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Soon after hijackers obliterated the World Trade Center towers eight years ago, Marin County received more than $100,000 in surveillance equipment to keep its water treatment system safe from a terrorist attack.
But four years after the funds were awarded, state authorities found more than $67,000 worth of the gear still boxed in its original packaging. It had never been used.
The rest of the homeland security money went toward an alarm system to protect remote tank and pump sites. Because of the region’s hilly terrain, the system didn’t even work.
The Marin County example is not an isolated one. Under the state’s open-records laws, California Watch found scores of instances of wasteful spending, purchasing violations, error-prone accounting and shoddy oversight at agencies across the state during the years immediately following 9/11…
Cities and agencies bought things with grant money that would not make California a safer place. One county tried to use anti-terrorism funds for a lawnmower but it was blocked at the last minute. Another county succeeded in buying a big-screen television.
More from Ken Silverstein:
Commentary — November 17, 2015, 6:41 pm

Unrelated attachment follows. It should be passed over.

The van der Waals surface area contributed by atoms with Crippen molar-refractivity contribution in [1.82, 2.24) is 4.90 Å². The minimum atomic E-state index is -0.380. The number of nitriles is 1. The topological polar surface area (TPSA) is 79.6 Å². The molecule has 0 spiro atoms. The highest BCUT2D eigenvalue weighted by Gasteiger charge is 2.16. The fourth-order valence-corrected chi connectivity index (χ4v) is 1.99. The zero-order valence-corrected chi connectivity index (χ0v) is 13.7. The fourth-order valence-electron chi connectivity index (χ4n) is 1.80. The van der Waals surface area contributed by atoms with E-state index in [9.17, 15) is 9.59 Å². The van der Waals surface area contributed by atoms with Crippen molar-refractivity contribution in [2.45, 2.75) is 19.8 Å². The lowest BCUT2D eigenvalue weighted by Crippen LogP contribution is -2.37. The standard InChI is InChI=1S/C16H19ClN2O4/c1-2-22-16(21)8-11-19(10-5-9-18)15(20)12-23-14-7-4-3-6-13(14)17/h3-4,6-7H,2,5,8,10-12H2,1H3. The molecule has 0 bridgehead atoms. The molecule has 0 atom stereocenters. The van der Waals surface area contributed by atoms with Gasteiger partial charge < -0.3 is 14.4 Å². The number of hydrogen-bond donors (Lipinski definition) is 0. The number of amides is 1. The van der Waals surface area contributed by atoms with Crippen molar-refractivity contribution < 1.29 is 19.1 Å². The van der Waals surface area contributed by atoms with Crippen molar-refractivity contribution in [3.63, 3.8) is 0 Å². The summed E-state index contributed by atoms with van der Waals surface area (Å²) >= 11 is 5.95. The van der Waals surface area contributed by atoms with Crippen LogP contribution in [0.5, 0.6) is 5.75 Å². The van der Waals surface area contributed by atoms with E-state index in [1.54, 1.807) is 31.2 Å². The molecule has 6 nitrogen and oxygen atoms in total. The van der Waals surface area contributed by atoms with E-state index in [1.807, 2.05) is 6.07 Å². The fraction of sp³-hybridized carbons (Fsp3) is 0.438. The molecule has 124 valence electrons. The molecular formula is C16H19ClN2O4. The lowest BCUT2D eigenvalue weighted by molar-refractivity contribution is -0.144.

The Clintons’ so-called charitable enterprise has served as a vehicle to launder money and to enrich family friends.
Freddie Gray’s relatives arrived for the trial in the afternoon, after the prep-school kids had left. By their dress, they seemed to have just gotten off work in the medical and clerical fields. The family did not appear at ease in the courtroom. They winced and dropped their heads as William Porter and his fellow officer Zachary Novak testified to opening the doors of their police van last April and finding Freddie paralyzed, unresponsive, with mucus pooling at his mouth and nose. Four women and one man mournfully listened as the officers described needing to get gloves before they could touch him.
The first of six Baltimore police officers to be brought before the court for their treatment of Freddie Gray, a black twenty-five-year-old whose death in their custody was the immediate cause of the city’s uprising last spring, William Porter is young, black, and on trial. Here in this courtroom, in this city, in this nation, race and the future seem so intertwined as to be the same thing.
Minimum number of cats fitted with high-tech listening equipment in a 1967 CIA project:
Zoologists suggested that apes and humans share an ancestor who laughed.
A former prison in Philadelphia that has served as a horror-movie set was being prepared as a detention center for protesters arrested at the upcoming Democratic National Convention, and presumptive Republican presidential nominee Donald Trump fired his campaign manager.
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“Matt was happy enough to sustain himself on the detritus of a world he saw as careening toward self-destruction, and equally happy to scam a government he despised. 'I’m glad everyone’s so wasteful,' he told me. 'It supports my lifestyle.'”